Wednesday, 9 May 2012

Nelson vs Godzilla

Kaiju in ‘Form Line of Battle’

Kaiju are giant Japanese monsters. And it is a little-known fact that navies of the age of sail were in constant danger from them. Those that were around in late 18th and early 19th century were not, perhaps, as large as their counterparts from the Atomic Era, but were still a formidable opponent.

This article looks at incorporating Kaiju into 'Form Line of Battle', as this happens to be my favourite set of rules for this period. You can purchase them from A&A Game Engineering. They offer quick games, limited book-keeping and an unusual sailing system based around random movement distances. It was inspired by the waterline not-Godzilla figure, Torgon, made by Khurasan Miniatures.

For the purposes of these rules the Kaiju is assumed to be a bipedal, semi-aquatic dinosaur-like creature, 2-300 feet in height and capable of breathing fire. Adjust the rules accordingly for variations on this theme.

A Kaiju is controlled by the game system rather than a player. This makes it an ideal opponent for a particularly masochistic solo gamer.


A Kaiju has its own set of three cards in the deck. As with ships the first is for Command and Repair and the other two allow it to move and attack.

Each Kaiju starts with three tokens representing its flame-breath. It can never have more than three of these flame tokens at any one time. In its Command and Repair phase it automatically gains one flame token if it currently has less than three. It also gains additional tokens by eating ships; Kaiju of this period could metabolise gunpowder. Well-known fact.

A Kaiju has 10 hull factors. When they are all lost it sinks beneath the waves, maybe dead, maybe not. Who can tell?


A Kaiju moves 3D6 regardless of wind direction. If there are ships within an arc 180 degrees to its front then it will turn to face the nearest and move directly towards it. If no such ship is present it will expend the highest movement dice roll and turn until it is facing a ship, then move towards it with the remainder of the roll. If it contacts a ship it will stop moving whilst it attempts to eat it.


A Kaiju not in contact with a ship will attempt to engage the nearest ship in its frontal arc with its flame-breath. It must, however, have sufficient charge available to do this.

Flame-breath has a maximum range of 30cm:

Up to 10cm is Point Blank range.
Up to 20cm is Short range
Up to 30cm is Long range.

The number of fire tokens needed to make the attack depends on the range.


Two rolls are made. First roll a D6 to see if the attack hits:

Hit Roll

If the target is a 4th or 5th rate deduct one from the roll.
If the target is 6th rate or smaller deduct two from the roll.
An unmodified roll of ‘6’ always hits.

If the attack hits roll a red D6 and a white D6. The red D6 determines how many ‘r’ hits are scored. Adjust the roll for the range:

Hit Roll

Modified rolls of less than zero are treated as zero.

Apply the damage to the target ship normally. In addition one fire is automatically started on the target. If the white D6 scores ‘6’ a critical hit should be rolled (which may start another fire, of course).

If a Kaiju is in contact with a ship it will attempt to crush and eat it rather than use its fire-breath. Roll 1D6 and add one to the roll – this is the number of ‘r’ hits scored on the vessel. In addition a critical hit is automatically scored. The ship is considered grappled and unable to move until the Kaiju is forced to retreat or the ship is eaten. It may fire, however.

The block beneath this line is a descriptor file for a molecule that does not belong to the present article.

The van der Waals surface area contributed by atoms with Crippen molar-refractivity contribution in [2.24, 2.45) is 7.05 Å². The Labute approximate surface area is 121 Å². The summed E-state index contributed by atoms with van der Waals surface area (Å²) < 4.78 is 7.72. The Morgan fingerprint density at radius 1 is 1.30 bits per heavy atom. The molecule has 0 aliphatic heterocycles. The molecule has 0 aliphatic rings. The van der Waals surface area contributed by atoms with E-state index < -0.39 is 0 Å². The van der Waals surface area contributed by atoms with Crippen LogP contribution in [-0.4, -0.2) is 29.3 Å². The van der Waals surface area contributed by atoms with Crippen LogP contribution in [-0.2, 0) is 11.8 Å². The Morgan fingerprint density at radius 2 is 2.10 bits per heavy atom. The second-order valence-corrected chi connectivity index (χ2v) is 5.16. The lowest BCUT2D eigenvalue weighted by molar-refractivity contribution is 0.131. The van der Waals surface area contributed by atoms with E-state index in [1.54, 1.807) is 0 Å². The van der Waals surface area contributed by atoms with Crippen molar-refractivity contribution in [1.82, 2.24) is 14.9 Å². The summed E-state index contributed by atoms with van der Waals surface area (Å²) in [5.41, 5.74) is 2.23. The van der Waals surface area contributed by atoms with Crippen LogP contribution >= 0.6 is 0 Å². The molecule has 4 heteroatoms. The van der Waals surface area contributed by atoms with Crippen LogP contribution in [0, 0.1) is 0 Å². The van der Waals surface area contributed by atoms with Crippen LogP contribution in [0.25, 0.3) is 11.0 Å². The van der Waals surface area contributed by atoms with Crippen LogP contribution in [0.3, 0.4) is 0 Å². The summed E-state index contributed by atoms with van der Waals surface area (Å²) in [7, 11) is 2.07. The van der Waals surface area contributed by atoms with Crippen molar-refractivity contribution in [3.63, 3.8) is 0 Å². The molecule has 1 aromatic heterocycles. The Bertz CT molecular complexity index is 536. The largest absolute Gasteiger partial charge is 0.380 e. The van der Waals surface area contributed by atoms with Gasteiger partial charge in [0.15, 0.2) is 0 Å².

A ship in contact with a Kaiju that has no broadside factors remaining, is struck or is sinking is automatically eaten.

Eating a ship takes a full Movement or Command and Repair phase, during which the Kaiju remains in place. The ship model is removed, and the Kaiju gains fire tokens based on the size of its meal:

Ship Size
Tokens Gained
1st or 2nd Rate
3rd or 4th Rate

Attacking The Kaiju

Resolve firing on a Kaiju exactly as if it were a ship. However only damage to hull factors and critical hits have any relevance; other damage effects are ignored. Thus a hit that scores ‘r’ will have no effect, unless a double was rolled in which case a critical hit is scored. A hit that scored ‘2r’ will score one point of ‘hull’ damage. And so on.

A ship which is in contact with a Kaiju gets a +1 to its broadside roll for each remaining crew factor. This represents the effect of marines firing at the Kaju and is, quite frankly, a bonus any ship in the grip of a Kaiju desperately needs.

A Kaiju which has taken at least half of its Hull hits loses 1D6 from its movement.

A Kaiju has a special critical hit table. Roll 1D6:

+2 ‘Hull’
+1 ‘Hull’

Submerge – The Kaiju lets go of any ship it is trying to eat and is removed from the table, its position being marked. In each subsequent Kaiju Movement phase roll a D6 – on a 5+ the Kaiju reappears. Roll 1D6 for each Movement phase it has remained submerged (including the current one); it appears that many cm away from the point at which it originally went under the water in a randomly determined direction. It may not move or attack in the phase it reappears. A submerged Kaiju does regenerate fire tokens during its Command and Repair phase.

Retreat – The Kaiju immediately releases any ship it is trying to eat and is moved 1D6cm away from the firing vessel. A Kaiju can retreat any number of times.

Kaiju vs. Kaiju

The rules above should work with multiple Kaiju. Give each one its own set of cards and flame tokens, and treat them as a 1st Rate for target purposes.

To see pictures of an actual game CLICK HERE.


  1. Replies
    1. Thanks. It's a testament to the simplicity of FLOB that these rules virtually wrote themselves :)

  2. Sir your mad! But as I just picked up Samuria Robot Battle Royale, you might not be the only one?


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